We all wish to enjoy freedom of expression. Belarus’ various cultures and nationalities have their own public associations, diaspora, editions and magazines — sharing their cultural values. Grodno, one of Belarus’ most beautiful cities, has long hosted the Festival of National Cultures, which is held every two years. Diasporas of various nations living in Belarus prepare concerts of national song and dance, as well as exhibitions. Belarus has become known globally for its openness in allowing a range of cultures to blossom and our path, which has covered Belarus while bringing humanistic ideals into life, is recognised for working successfully.
For many years, you headed a working group of sociologists looking at how best to promote social harmony and equality. How would you characterise this in Belarus?
It’s very important to analyse social trends. In the 1980s, we launched a five year cycle of research, looking at social choices made by school leavers. We were eager to see who was shaping our social structure. We collected data in villages and small towns, as well as in the capital, comparing the dynamics of social structure and values among these young people.
What were the results?
The study was conducted in almost every Soviet republic and, later, the Belarusian group was included in a global report. Similar research was conducted in Europe and in the USA. Of course, trends tend to travel worldwide.
Several years ago, I travelled to Tajikistan — visiting its Nurek hydro-electric station, among other facilities. We learnt that, after the station had launched in the 1980s, many parents were keen to see their children enter a technical vocational college. In contrast, Belarusians aspired for their children to enter universities, studying for degrees.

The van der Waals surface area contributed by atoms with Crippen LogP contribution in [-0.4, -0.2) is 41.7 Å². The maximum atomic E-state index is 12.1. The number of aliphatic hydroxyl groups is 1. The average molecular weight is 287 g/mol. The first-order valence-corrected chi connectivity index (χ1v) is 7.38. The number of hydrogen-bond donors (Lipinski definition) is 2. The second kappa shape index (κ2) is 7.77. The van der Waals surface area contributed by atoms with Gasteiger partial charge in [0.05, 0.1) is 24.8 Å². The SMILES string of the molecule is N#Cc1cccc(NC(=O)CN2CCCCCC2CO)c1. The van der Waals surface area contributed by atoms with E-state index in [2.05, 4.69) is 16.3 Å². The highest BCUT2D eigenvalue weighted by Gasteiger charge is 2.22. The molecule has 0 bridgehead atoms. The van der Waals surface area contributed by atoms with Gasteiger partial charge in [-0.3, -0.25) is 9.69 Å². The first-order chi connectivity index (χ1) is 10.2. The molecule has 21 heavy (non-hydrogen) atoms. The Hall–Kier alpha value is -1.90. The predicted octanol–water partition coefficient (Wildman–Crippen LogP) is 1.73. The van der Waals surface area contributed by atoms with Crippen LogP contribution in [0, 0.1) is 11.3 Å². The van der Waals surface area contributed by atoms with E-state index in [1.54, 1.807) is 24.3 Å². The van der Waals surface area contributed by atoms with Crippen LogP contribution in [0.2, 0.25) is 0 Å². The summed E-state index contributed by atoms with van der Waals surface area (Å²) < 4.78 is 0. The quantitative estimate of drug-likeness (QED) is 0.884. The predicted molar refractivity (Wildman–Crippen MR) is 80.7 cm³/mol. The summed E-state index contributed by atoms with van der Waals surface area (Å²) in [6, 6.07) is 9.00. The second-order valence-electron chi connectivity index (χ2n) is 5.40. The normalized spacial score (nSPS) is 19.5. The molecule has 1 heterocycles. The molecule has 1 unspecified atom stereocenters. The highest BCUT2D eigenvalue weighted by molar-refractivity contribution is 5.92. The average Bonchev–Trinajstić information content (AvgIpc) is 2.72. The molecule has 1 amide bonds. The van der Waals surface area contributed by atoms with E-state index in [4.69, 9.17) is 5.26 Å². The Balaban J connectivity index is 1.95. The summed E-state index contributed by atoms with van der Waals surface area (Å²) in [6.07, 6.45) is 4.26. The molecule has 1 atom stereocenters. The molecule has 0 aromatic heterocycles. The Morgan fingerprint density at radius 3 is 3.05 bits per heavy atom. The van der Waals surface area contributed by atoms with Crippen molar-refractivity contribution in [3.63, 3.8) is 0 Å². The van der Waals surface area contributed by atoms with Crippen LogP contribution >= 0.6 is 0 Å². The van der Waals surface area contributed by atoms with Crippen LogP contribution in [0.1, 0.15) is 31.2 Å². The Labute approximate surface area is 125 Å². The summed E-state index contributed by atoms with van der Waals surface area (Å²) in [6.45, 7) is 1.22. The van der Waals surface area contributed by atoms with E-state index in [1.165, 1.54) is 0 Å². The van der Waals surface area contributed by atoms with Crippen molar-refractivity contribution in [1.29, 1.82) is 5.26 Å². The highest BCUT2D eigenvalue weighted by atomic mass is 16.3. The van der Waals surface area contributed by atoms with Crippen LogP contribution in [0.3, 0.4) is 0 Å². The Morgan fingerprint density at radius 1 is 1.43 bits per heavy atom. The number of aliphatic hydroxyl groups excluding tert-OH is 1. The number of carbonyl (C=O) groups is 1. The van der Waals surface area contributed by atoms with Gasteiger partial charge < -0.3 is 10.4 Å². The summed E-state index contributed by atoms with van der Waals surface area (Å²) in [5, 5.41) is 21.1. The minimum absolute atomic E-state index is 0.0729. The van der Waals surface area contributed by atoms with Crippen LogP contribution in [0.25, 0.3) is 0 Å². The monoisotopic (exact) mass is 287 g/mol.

The explanation is simple. Back in Soviet times, Belarus enjoyed a high level of technical industry. Meanwhile, Tajikistan lacked even electricity until quite modern times, so there were far fewer technical opportunities for young people. Many blessings of civilisations are still unavailable in Tajik mountain settlements even now, so teenagers and their parents were dreaming of at least a working profession. They simply dreamt of gaining a job to escape from their remote villages, wishing to work at enterprises. Despite Tajikistan being known for its high educational traditions and respect towards education, sadly, not all have access to them.
Your words throw light on why some post-Soviet republics are experiencing unfortunate trends — such as religious fundamentalism. Much depends on the level of education and employment of young people. Where they lack opportunities, destructive groups are formed — including those based on religion. In Belarus, such a situation is impossible, since our high level of education ensures immunity against savage, medieval behaviour.
All layers of Belarusian society have access to higher education, and can find employment in high-tech spheres, which require a certain degree of skill and knowledge. At present, Belarus is among those who can be proud of their level of education and scientific development; we enjoy a corresponding cultural environment.